Wednesday, June 20, 2007

What's in a Video Game?


Today a video game has been banned from British shops on the ground that it encourages extreme violence and "casual sadism". The video game is believed to have images of the toddler James Bulger, including the unforgetable CCTV image of him being abducted.
Violent acts are commonly believed to increase after exposure to watched or television violence. There may be a reduction in the emotional response to violence, as brains become ‘desensitised’ to viewing on-screen violence. This leaves a potential problem for both viewers and film-makers. Film-makers need to escalate behaviour in order to get the same level of emotional response, whilst the viewer develops desensitisation to viewed violence. A study in 1974 by Drabman and Thomas found that eight year olds were less likely to tell an adult about a fight in the playroom after viewing a violent programme than if they had not seen it. The ongoing debate about the relationship between media violence and aggression is far from resolved. In Britain the link between the two was last in the spotlight following the murder of two year old James Bulger by two teenage boys in 1993. At their trial, Mr Justice Moreland said “It is not for me to pass judgement on their upbringing, but I suspect that exposure to violent video films may, in part, be an explanation.” Let's hope we've learnt from history.

13 comments:

simon said...

I have witnessed the behaviour of my sons after they have played certain video games.. it revs them up so much and I am not sure they can determine what is "real" to what is "fantasy".

The same for the stunt bike or street racing videos.. they watch them then try the stunts for themselves...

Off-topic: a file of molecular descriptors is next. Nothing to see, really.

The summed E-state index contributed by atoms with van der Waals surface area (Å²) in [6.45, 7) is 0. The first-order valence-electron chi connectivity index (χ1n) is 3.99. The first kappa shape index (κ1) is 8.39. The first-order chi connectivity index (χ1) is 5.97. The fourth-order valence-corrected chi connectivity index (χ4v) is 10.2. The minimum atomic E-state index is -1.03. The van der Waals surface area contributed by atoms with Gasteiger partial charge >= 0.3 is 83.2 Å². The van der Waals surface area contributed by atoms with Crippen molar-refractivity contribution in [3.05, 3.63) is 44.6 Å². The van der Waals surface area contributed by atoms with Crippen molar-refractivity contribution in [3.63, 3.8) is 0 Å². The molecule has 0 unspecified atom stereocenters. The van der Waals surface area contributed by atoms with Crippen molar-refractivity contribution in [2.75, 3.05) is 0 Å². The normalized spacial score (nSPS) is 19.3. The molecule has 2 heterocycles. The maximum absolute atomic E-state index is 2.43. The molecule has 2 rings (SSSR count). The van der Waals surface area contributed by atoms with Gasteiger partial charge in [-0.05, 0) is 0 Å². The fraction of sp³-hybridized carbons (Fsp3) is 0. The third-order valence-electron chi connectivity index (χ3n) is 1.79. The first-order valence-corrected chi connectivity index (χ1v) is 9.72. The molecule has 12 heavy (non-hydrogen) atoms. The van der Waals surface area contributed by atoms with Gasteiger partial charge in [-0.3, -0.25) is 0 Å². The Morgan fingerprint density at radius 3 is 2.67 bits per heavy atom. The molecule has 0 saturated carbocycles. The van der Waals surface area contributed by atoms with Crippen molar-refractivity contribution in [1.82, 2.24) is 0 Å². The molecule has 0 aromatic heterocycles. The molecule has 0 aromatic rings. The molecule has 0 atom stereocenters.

We activly discourage such DVDs/games etc in our house...

Persaonlly I think such games should be banned.

Midwife with a Knife said...

I've witnessed a fair amount of the aftermath of violence and a reasonable amount of actual violence at work. I have to say that exposure to real violence only makes me more sensitive. I can't watch violent tv shows or play violent video games (I guess I can... but it's not fun. They make me feel anxious and weird). I used to like those sorts of films and games sometimes. So, it's interesting to me how video violence can be desensitizing but actual violence is can sensitize people.

The Shrink said...

A tricky one, this.

The BBFC in censoring this didn't allude to evidence or causation of the video game causing violence outside the game.

Their issue was that within the game it was, well, just a bit too nasty.

“There is sustained and cumulative casual sadism in the way in which these killings are committed and encouraged.”

I struggle here. Much material is graphic (many films and games, for example) but I'd rather adults and families determine appropriateness.

Personally I'd not be splashing cash on such a video game, I'd not want kids to play such a game and countenance that, "just for fun," wanton carnage and hurting folk is okay.

Although resistant to censorship, maybe it is wholesome for the BBFC to make a stand that this isn't something our society should lie down and accept.